Both shareholder and subsequent views of stakeholder theory, recognize the importance of a firm’s financial success. They seek to support processes of value creation within the boundaries of the law yet differ when it comes to dealing with externalities. An externality is a common concept in economics to explain that certain costs (negative externalities) or benefits (positive externalities) are imposed upon groups that did not choose to partake in a firm’s value creation process. For example, electric cars may provide positive externalities in terms of energy efficiencies and greenhouse gas emissions, but negative externalities in other ways unless compensated (such as waste and resources). Shareholder theory, and its focus on wealth maximization, allows negative externalities to be generated as long as they are legally permissible. In contrast, stakeholder theory asks for those costs to be taken into consideration and calls on governments to act as the gatekeepers or on companies and industries to embark on voluntary initiatives. The need for regulation as compensatory mechanism and its effectiveness therefore is the subject of the following section.

2.6. Need for Regulation and Its Limitations

We undertook a literature review [11] of analysis by other academics of the limitations of regulation as a compensatory mechanism for negative externalities to understand its limitations and guide our research. In the business context, regulation seeks to address situations of market failure3 by ensuring that those who create the externalities bear their cost [46] . For example, regulation can be used as a compensatory mechanism for the pollution created by a manufacturing plant to correct the negative externality it imposes on local communities in the form of a tax or direct cost.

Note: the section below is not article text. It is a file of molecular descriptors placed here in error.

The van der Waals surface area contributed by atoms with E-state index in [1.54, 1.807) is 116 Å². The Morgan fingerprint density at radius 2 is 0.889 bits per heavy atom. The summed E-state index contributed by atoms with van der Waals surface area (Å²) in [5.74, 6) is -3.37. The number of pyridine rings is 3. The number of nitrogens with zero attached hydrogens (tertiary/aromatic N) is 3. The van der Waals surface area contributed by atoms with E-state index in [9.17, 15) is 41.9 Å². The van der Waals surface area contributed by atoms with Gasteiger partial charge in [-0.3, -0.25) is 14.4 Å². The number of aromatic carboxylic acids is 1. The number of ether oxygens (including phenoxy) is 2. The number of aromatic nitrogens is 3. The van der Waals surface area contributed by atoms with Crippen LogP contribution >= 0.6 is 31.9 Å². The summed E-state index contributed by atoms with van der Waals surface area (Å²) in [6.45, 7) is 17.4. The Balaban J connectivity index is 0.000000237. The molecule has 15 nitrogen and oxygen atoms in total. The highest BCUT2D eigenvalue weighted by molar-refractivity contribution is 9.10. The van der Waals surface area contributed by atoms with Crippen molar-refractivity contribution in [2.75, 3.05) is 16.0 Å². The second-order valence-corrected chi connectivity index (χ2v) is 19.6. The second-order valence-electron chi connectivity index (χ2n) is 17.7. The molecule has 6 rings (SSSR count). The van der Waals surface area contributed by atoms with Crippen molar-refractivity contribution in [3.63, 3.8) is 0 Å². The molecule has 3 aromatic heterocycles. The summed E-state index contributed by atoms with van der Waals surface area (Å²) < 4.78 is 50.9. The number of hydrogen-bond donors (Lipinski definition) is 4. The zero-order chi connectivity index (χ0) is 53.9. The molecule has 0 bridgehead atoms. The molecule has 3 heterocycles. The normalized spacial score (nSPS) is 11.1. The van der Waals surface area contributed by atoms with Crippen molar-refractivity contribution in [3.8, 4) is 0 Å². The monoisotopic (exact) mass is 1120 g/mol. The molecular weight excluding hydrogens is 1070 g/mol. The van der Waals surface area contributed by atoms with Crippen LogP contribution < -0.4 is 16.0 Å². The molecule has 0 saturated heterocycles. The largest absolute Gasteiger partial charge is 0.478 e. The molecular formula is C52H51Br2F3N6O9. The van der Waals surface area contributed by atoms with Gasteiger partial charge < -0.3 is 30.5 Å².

Our review identified three main limitations to regulation proposed as a compensatory mechanism for negative externalities. First, regulation is typically set in the national context yet companies tend to be international in their activities. Therefore, and without consistent regulation across borders, companies can relocate their activities or source their raw materials from jurisdictions with laxer standards thus limiting its effectiveness [47] . Second, “regulatory capture” results from a misalignment between the private interests of government actors and the public interest they are to serve [48] . It occurs when a regulatory agency, whose purpose it is to protect the public interest, instead favors the commercial or political interests of a small group that dominates the industry that the agency is charged with regulating [49] . Third, the complexity associated with the regulator’s task limits the effectiveness of regulation because the authorities rely on the industry’s technical knowledge to understand it [48] .